There is no evidence that such bans are very effective in preventing abortion. Abortion is broadly restricted throughout Latin America and Africa, but the two regions have far higher abortion rates than North America or Western Europe, where abortion is legal and widely accessible. The way to bring down abortion rates is with access to contraception, sex education, and policies that increase women's autonomy.
But abortion bans do have consequences -- profound ones. Indeed, Amalia's case may not even be unique. "The criminalization of all forms of abortion has the effect of delaying and even denying women and girls a range of treatments which could, unintentionally, result in the termination of the pregnancy," Amnesty International concluded in a 2009 report about Nicaragua. Doctors, the group found, "are delaying treatment of women and girls for fear that they may be prosecuted for causing an abortion or damage to the fetus. ? Fear of prosecution means that women and girls are now delaying seeking treatment or even deciding not to seek hospital treatment for haemorrhaging, sepsis or other serious complications following unsafe abortions or miscarriages. The decision to delay treatment can have serious health consequences and even lead to their death."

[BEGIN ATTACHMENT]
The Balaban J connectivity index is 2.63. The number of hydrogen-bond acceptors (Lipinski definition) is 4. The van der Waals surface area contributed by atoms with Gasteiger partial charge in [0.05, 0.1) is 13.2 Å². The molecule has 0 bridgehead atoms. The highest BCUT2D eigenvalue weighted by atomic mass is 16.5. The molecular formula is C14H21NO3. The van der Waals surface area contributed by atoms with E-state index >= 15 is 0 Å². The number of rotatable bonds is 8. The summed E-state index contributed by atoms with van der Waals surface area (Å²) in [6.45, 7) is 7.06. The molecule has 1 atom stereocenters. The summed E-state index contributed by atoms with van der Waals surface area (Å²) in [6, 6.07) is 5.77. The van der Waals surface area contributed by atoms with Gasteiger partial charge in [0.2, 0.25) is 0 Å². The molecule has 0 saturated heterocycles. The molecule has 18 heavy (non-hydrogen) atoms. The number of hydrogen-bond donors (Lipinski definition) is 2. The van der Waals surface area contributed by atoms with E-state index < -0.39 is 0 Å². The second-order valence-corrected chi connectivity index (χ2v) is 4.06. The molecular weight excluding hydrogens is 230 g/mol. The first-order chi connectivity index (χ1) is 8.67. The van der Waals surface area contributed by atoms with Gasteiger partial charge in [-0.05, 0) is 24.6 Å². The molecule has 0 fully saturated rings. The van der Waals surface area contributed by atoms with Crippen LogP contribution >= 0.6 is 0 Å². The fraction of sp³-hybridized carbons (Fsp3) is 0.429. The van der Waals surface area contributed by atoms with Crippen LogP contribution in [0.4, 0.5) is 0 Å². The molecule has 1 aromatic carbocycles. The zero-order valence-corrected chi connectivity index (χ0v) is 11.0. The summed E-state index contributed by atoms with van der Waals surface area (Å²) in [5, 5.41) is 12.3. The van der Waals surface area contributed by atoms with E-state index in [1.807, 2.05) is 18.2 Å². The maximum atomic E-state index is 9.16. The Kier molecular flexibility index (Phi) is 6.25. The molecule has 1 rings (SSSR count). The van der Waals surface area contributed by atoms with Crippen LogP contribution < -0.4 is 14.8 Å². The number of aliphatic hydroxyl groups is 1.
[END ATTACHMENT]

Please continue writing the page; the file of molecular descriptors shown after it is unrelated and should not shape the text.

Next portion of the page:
So while the ordeal Amalia and her family are being subjected to is shocking, it was also predictable. This is what happens when a society decides that a fetus is worth more than the woman who carries it.